Academy chain spends £440,000 on deals with firms run by CEO and his daughter

The TES is reporting that another academy chain has come under the spotlight after paying almost £440,000 to IT and clerking companies owned by its chief executive and his daughter.

The Wakefield City Academies Trust (WCAT), which sponsors 21 primary and secondary schools across Yorkshire, has paid £316,489 to an IT firm belonging to its chief executive Mike Ramsay, its annual accounts reveal. A two-year contract worth £123,012 was also awarded to HDR services, a company owned by the chief executive’s daughter, for clerking work, the academy chain’s accounts reveal. 

But the WCAT insists that the spending was done through a competitive tendering process. 

In 2013/14 and 2014/15, the trust paid Hi-Tech Group Ltd, Mr Ramsay’s company, to deliver a management information system. The trust says the business won a competitive tender. The next nearest tender was more than £1 million more expensive than Hi-Tech, WCAT said. 

A statement from WCAT said: “Internal vetting procedures established the contract represented best value in terms of quality of service compared to other ICT support services at other schools. It also represented a financial saving of £38,150 per annum to the Trust.

“The other two contracts with HDR and Hi-Tech Group were put out to tender. Both were the subject of internal and external audits and scrutiny from an Education Funding Agency’s Governance and Financial Compliance focussed inspection.

“Any inference that proper processes were not followed would be wholly inaccurate.”

More at: Academy chain spends £440,000 on deals with firms run by CEO and his daughter

Do you agree that using the companies in question was a good business decision to save money, or should they not have used a company with such close ties to the CEO? Let us know your thoughts in the comments below or on Twitter. ~ Sophie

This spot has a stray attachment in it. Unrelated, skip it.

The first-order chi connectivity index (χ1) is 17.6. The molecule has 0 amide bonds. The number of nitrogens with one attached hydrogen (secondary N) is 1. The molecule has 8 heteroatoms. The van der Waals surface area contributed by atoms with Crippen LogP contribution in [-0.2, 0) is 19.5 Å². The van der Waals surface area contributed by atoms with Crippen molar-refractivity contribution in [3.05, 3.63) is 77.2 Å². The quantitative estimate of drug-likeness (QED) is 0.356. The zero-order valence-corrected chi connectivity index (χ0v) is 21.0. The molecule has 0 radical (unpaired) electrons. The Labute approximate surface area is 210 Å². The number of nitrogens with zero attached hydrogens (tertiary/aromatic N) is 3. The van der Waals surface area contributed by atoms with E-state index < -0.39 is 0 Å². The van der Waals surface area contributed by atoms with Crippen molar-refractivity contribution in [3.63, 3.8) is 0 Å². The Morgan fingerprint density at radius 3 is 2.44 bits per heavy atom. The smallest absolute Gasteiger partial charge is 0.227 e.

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Categories: Academies and Leadership.


  1. Nairb1

    These financial arrangements are now becoming commonplace. The government knows all it needs to do is weather a temporary storm and then its plan to divert public funds into private pockets can continue apace.

  2. Simon Foster

    I can not see the problem with this. As long as it was a completely transparent process and the contracts were won on merit then I have no issues. The EFA have audited the process and found no discrepancies. 

    The academy chain is saving money which can then be spent on teaching and learning.

    It seems to be that anyone that is involved as a Trustee/Board Member/Local Governing Body is vilified by teaching practitioners.

  3. Nairb1 One third of academy trusts have related party transactions, evidence to Ed Select Committee revealed.

  4. Simon Foster Peter Lauener, EFA boss, told Ed Select Committee 74 academy trust accounts (7 per cent) ‘warranted further scrutiny by the government, with 24 trusts found to have broken rules when dishing out cash to related parties.’
    Not quite true, then, that ‘no discrepancies’ were found.
    24 is, of course, a tiny number of academy trusts, but auditing of academy accounts is not done by EFA but by independent auditors paid for by the academy trust.  They’re supposed to check whether proper procurement has taken place but some signed-off academy accounts have only been found to be faulty after whistleblowers have alerted the EFA.
    The best system would be the one Margaret Hodge, former chair of the Public Accounts Committee recommended: all related party transactions between trusts and firms associated with trustees or their relatives should be banned.

  5. Simon Foster


    Janet, I own and run and outstanding Alternative Curriculum company which works very closely with pupils who are either disaffected or are in danger of becoming disaffected from main stream education. Our program has been recently inspected by a lead HMI and was included in the SSAT as an outstanding provision. Her comments were that OFSTED had never seen a provision like ours and provides ‘lost young pupils’ opportunities that they would not get whilst they are at school.

    I was also invited to become a Co opted Governor for two local secondary schools as I am considered an expert in my field and my input is seen as essential for the Governing Body. 

    My company provides this outstanding provision to these schools and both are going to be converting to Academy status later this year.

    Are you suggesting that I should step down as a Governor? or should I let down the children we support and withdraw my services and make three staff members redundant?

  6. Nairb1

    You can’t see anything wrong with it? You don’t think that a tender from a company owned by the CEO came in at over a million pounds cheaper than the next lowest? Do you really think that the other companies bidding for the contract were so incompetent that their bidding was out by a factor of at least 200%?

Let us know what you think...